In 2003, electrophysiologists Gaetan Chevalier and Kazuhito Mori at the California Institute for Human Science investigated the impact of Earthing on nervous system function. Fifty-eight healthy adults participated in the randomized, double-blind experiment involving a series of sophisticated brain and muscle measurements. In individual sessions, a conductive adhesive electrode patch was placed on the sole of each participant's foot while seated comfortably in a recliner. The patches were connected to a wire leading outside through a door. Half the participants were actually grounded, that is, the wire was connected to a ground rod, thus replicating the act of sitting or standing barefoot outside. The other participants were not grounded. They were similarly patched, but the wires were not connected outside to the rod. Individuals were then monitored, first for a half hour pre-test baseline period and then immediately for another half hour when they were either grounded or "sham" grounded.
The sham group served as what researchers refer to as "controls." The purpose was to make sure the documented effects were real and not just due to people sitting and relaxing in a comfortable chair. The randomized experiment was double-blind, meaning that neither the participants nor the researchers knew which group was assigned to real or sham grounding. Blinded research is an important tool in many fields of research. Only after the data from the experiment have been recorded do the researchers learn who is who, enabling them to then analyze and compare the results.
EEGs record the electrical signals from your brain as measured on the scalp. Abnormal results may indicate the presence of epilepsy and seizures. EMGs detect the electrical voltage generated by muscle cells. In this study, EMG electrodes were placed on the big shoulder muscles on each side of the neck - the trapezius muscles, so named because of their diamond shape.
The EEG and EMG readings showed that grounding significantly influences the electrical activity of the brain and muscles, even within a mere half hour. In fact, dramatic changes were recorded almost instantly (within two seconds) of Earthing.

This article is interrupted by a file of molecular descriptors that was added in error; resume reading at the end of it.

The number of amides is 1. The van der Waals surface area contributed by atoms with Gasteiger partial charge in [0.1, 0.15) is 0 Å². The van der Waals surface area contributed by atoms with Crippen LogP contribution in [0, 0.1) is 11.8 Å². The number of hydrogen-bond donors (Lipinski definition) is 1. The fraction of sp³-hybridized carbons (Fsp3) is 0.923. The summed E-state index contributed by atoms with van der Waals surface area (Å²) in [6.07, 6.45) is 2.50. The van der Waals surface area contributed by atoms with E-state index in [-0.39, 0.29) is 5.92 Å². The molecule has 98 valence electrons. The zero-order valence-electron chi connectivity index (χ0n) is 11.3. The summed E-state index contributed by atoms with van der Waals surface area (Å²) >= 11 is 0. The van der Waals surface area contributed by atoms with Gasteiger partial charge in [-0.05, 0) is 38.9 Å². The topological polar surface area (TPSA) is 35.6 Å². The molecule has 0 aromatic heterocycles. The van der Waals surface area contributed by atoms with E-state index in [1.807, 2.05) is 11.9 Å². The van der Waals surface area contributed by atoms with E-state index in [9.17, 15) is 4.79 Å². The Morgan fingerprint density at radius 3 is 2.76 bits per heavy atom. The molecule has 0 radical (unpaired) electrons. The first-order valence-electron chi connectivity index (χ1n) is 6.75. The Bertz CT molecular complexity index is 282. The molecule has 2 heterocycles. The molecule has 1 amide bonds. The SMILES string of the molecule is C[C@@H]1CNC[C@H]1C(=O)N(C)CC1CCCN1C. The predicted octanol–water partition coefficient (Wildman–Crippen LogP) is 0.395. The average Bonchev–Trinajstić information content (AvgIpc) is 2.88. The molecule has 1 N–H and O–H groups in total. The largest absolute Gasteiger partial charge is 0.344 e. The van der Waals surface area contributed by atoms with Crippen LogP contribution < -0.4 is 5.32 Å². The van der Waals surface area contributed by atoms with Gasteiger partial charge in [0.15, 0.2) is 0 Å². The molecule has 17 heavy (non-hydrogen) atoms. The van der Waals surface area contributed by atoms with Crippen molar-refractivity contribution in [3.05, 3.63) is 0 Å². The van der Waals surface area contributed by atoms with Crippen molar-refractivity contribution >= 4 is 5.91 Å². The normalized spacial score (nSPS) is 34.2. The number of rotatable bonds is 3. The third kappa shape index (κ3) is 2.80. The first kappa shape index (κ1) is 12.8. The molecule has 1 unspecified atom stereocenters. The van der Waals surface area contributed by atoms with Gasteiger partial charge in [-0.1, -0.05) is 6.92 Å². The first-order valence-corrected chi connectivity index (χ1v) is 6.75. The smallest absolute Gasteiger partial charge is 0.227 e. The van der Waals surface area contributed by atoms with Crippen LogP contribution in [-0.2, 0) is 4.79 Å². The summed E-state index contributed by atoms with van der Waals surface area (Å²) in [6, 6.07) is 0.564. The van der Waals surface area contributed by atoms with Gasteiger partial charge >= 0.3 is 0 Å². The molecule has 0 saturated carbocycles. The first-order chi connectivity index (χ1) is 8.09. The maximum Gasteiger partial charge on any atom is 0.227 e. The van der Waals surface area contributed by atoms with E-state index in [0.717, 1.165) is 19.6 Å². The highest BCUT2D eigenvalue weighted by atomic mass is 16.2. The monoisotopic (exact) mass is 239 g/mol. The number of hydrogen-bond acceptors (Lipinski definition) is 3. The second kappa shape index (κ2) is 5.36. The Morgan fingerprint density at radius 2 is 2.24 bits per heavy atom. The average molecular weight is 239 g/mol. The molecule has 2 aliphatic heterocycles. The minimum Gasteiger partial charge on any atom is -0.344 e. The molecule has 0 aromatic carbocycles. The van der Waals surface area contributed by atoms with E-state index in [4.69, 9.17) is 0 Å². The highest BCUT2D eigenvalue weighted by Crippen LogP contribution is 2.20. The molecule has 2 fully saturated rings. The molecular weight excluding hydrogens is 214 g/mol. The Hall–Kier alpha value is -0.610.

In the brain, there was an overall decrease in activity at all frequencies, with a crisp change showing on the left side - the one associated with thinking. Thus, Earthing appears to calm down the busy mind.As far as the muscles were concerned, Earthing produced two intriguing results:
1. Participants with a high level of tension showed a decrease in muscle tension (on both sides). Individuals with little or no muscle tension showed an increase in tension. The result suggests that grounding re-establishes a normal level of tension. The finding paralleled the effect of the earlier cortisol study in which a normalization of the stress-related cortisol level was seen.
The grounded subjects - but not the undergrounded ones - showed large and very slow oscillations (between twenty and forty seconds per oscillation, depending on the individual). This type of oscillation has never been seen before in physiology research.
Keep in mind that the body operates electrically, including your muscles. Nerve impulses instruct muscle fibers to contract. The contractions naturally generate electricity and small mechanical vibrations, both of which produce fluctuating frequencies of electrical potential at the surface of the skin. This is the electric "noise" that EMG measures. An oscillation (a slow vibration) means that contractions generate electricity in a more rhythmic pattern. An analogy would be to compare people walking randomly in a crowd without any particular order versus a military unit marching in unison. The unit is more coherent than a random crowd. The influence of Earthing on muscle suggests more orderly and efficient activity.
The result of this study call for an experiment designed to determine whether greater electrical coherence translates to muscle being able to work longer and harder without fatigue. The implications for improved muscle function go far beyond athletes to the possibility that elderly individuals, at a time of life when they normally lose muscle strength, may achieve longer muscle "mileage" as a consequence of incorporating Earthing into their lifestyles. We believe the findings may represent a normal mode of muscle function not hitherto observed simply because no studies before have involved grounded subjects! Such precedence aside, the overall results provided additional proof of reduced stress and tension levels, and a shift in nervous system balance from a stress-stimulated sympathetic mode to a calmer parasympathetic mode. The study was published in a 2006 issue of the journal 'European Biology and Bioelectromagnetics.'
Source: "Earthing: The Most Important Health Discovery Ever?"